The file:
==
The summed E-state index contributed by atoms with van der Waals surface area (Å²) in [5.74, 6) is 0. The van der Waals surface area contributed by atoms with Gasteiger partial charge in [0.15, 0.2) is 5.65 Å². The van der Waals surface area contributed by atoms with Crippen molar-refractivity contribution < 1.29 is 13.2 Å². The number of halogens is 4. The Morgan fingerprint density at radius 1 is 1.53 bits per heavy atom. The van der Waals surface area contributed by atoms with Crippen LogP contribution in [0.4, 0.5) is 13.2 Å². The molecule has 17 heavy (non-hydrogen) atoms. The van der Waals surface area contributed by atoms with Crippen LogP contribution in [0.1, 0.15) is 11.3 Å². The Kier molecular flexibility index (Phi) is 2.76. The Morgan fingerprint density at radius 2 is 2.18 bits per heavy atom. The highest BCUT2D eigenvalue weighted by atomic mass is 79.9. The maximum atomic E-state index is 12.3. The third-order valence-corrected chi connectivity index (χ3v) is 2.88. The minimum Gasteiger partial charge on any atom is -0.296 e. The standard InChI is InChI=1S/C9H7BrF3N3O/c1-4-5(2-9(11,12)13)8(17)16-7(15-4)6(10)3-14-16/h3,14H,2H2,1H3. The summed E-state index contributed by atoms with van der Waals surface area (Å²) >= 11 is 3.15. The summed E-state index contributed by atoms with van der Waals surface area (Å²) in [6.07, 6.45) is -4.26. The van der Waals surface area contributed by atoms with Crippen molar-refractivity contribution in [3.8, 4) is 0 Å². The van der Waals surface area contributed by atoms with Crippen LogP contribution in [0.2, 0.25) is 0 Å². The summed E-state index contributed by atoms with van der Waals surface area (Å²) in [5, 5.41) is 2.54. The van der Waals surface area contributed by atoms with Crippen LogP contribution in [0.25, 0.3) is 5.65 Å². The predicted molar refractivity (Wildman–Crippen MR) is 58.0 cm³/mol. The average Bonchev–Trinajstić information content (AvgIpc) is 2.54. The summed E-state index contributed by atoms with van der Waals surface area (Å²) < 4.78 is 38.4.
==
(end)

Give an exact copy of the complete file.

The summed E-state index contributed by atoms with van der Waals surface area (Å²) in [5.74, 6) is 0. The van der Waals surface area contributed by atoms with Gasteiger partial charge in [0.15, 0.2) is 5.65 Å². The van der Waals surface area contributed by atoms with Crippen molar-refractivity contribution < 1.29 is 13.2 Å². The number of halogens is 4. The Morgan fingerprint density at radius 1 is 1.53 bits per heavy atom. The van der Waals surface area contributed by atoms with Crippen LogP contribution in [0.4, 0.5) is 13.2 Å². The molecule has 17 heavy (non-hydrogen) atoms. The van der Waals surface area contributed by atoms with Crippen LogP contribution in [0.1, 0.15) is 11.3 Å². The Kier molecular flexibility index (Phi) is 2.76. The Morgan fingerprint density at radius 2 is 2.18 bits per heavy atom. The highest BCUT2D eigenvalue weighted by atomic mass is 79.9. The maximum atomic E-state index is 12.3. The third-order valence-corrected chi connectivity index (χ3v) is 2.88. The minimum Gasteiger partial charge on any atom is -0.296 e. The standard InChI is InChI=1S/C9H7BrF3N3O/c1-4-5(2-9(11,12)13)8(17)16-7(15-4)6(10)3-14-16/h3,14H,2H2,1H3. The summed E-state index contributed by atoms with van der Waals surface area (Å²) >= 11 is 3.15. The summed E-state index contributed by atoms with van der Waals surface area (Å²) in [6.07, 6.45) is -4.26. The van der Waals surface area contributed by atoms with Crippen molar-refractivity contribution in [3.8, 4) is 0 Å². The van der Waals surface area contributed by atoms with Crippen LogP contribution in [0.2, 0.25) is 0 Å². The summed E-state index contributed by atoms with van der Waals surface area (Å²) in [5, 5.41) is 2.54. The van der Waals surface area contributed by atoms with Crippen LogP contribution in [0.25, 0.3) is 5.65 Å². The predicted molar refractivity (Wildman–Crippen MR) is 58.0 cm³/mol. The average Bonchev–Trinajstić information content (AvgIpc) is 2.54. The summed E-state index contributed by atoms with van der Waals surface area (Å²) < 4.78 is 38.4.